Many years ago, I watched my beloved uncle struggle to control his movements and still play piano while he battled Parkinson’s, PD. In January, 2012, I began a year-long course, Functional Neurology for Bodyworkers, FNB. In February, 2012 I met someone with PD who agreed to be part of a case study. I knew massage helps Parkinson’s symptoms with improved relaxation and sleep, reduced muscle stiffness and spasms, and increased joint range of motion. FNB is a relatively new field, with different approaches.
PD involves a deterioration of cells in the brain that produce dopamine, a necessary neurotransmitter for initiating and controlling movement, although nonmotor signs of PD may show up many years before a diagnosis. PD is usually treated with dopamine-related medications. The nonmotor symptoms often become more problematic as PD progresses.
Neuron theory holds that when properly stimulated or activated, within the metabolic rate of the neuron, nerve cells that aren’t functioning well can become healthier, or develop neuroplasticity. A lowered pulse is a parasympathetic response of the autonomic nervous system–“rest and digest” vs. the arousal/sympathetic response of “fight or flight”. A parasympathetic state paves the way for healing, as relaxation improves how nerves signal to neighboring nerves and fragile nerves can rebuild. Monitoring the pulse with a fingertip pulse oximeter thus provides a window to the nervous system’s response to treatment.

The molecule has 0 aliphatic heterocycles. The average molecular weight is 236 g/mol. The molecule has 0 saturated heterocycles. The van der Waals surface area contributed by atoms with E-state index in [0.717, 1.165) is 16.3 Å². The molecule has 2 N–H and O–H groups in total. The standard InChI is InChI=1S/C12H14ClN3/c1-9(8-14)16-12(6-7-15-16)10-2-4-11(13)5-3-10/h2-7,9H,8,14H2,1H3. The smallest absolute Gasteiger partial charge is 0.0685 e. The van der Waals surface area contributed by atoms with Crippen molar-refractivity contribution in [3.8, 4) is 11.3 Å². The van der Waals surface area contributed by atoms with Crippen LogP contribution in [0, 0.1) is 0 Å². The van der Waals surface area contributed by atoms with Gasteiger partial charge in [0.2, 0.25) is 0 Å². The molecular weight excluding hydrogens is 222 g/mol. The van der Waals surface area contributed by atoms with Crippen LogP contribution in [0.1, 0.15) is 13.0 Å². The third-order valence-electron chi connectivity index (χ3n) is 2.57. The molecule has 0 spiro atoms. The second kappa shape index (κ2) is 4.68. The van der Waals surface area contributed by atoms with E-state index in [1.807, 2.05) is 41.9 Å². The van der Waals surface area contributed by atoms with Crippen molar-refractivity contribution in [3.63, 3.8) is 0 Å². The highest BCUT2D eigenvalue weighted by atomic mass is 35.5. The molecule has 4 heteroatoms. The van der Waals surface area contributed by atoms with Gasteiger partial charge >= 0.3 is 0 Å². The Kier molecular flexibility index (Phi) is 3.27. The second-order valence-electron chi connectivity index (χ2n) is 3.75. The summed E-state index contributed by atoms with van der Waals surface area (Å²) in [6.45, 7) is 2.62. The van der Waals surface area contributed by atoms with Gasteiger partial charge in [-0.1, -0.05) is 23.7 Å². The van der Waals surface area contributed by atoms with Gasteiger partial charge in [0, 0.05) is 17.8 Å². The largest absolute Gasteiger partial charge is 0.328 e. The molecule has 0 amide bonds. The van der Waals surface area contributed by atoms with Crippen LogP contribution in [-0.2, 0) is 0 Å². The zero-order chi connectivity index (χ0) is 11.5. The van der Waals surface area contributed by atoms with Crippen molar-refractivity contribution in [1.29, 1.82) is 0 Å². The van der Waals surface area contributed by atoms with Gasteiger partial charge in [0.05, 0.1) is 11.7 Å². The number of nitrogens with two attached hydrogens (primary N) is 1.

I modified the massage and bodywork techniques that were known to benefit Parkinson’s by the results of functional neurological assessments, using the pulse oximeter. By the end of the study, I noticed changes in functioning: improvements in sleep, digestion, coordination, balance, speech and sense of smell. These are mostly improvements in what are called the nonmotor symptoms of PD.
A small case study cannot yield scientifically meaningful results. I have been researching peer-reviewed literature for articles that indicate how to improve the impact that modified massage can make on motor and nonmotor symptoms of Parkinson’s. A series of informal case research studies are currently underway to explore this further. Comments and suggestions are welcome.
Rosi Goldsmith, LMT OR Lic. #16585
2929 SW Multnomah Blvd., Suite 301
Portland, OR 97219